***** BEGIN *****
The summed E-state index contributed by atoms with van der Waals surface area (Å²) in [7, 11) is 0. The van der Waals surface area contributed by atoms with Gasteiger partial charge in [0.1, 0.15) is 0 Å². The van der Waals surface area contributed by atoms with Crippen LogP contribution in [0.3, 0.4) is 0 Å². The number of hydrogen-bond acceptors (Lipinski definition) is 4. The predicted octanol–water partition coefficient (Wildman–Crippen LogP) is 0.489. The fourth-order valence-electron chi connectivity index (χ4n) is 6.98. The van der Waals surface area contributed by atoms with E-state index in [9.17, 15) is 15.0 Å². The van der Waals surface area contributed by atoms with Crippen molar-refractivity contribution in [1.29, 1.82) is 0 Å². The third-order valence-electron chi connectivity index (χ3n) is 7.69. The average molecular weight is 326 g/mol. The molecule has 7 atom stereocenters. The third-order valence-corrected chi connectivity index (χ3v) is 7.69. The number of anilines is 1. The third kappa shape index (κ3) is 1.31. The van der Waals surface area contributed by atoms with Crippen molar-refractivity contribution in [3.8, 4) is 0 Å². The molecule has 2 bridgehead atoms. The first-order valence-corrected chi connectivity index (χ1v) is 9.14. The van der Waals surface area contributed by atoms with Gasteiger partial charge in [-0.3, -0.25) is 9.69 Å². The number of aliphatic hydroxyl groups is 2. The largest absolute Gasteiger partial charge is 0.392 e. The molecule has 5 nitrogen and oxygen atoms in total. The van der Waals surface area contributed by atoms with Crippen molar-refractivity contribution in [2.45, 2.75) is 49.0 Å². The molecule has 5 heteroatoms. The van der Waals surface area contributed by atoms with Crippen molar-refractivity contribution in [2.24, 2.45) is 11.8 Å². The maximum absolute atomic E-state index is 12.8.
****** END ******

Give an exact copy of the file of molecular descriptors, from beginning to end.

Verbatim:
The summed E-state index contributed by atoms with van der Waals surface area (Å²) in [7, 11) is 0. The van der Waals surface area contributed by atoms with Gasteiger partial charge in [0.1, 0.15) is 0 Å². The van der Waals surface area contributed by atoms with Crippen LogP contribution in [0.3, 0.4) is 0 Å². The number of hydrogen-bond acceptors (Lipinski definition) is 4. The predicted octanol–water partition coefficient (Wildman–Crippen LogP) is 0.489. The fourth-order valence-electron chi connectivity index (χ4n) is 6.98. The van der Waals surface area contributed by atoms with E-state index in [9.17, 15) is 15.0 Å². The van der Waals surface area contributed by atoms with Crippen molar-refractivity contribution in [1.29, 1.82) is 0 Å². The third-order valence-electron chi connectivity index (χ3n) is 7.69. The average molecular weight is 326 g/mol. The molecule has 7 atom stereocenters. The third-order valence-corrected chi connectivity index (χ3v) is 7.69. The number of anilines is 1. The third kappa shape index (κ3) is 1.31. The van der Waals surface area contributed by atoms with Crippen molar-refractivity contribution in [3.8, 4) is 0 Å². The molecule has 2 bridgehead atoms. The first-order valence-corrected chi connectivity index (χ1v) is 9.14. The van der Waals surface area contributed by atoms with Gasteiger partial charge in [-0.3, -0.25) is 9.69 Å². The number of aliphatic hydroxyl groups is 2. The largest absolute Gasteiger partial charge is 0.392 e. The molecule has 5 nitrogen and oxygen atoms in total. The van der Waals surface area contributed by atoms with Crippen molar-refractivity contribution in [2.45, 2.75) is 49.0 Å². The molecule has 5 heteroatoms. The van der Waals surface area contributed by atoms with Crippen molar-refractivity contribution in [2.24, 2.45) is 11.8 Å². The maximum absolute atomic E-state index is 12.8.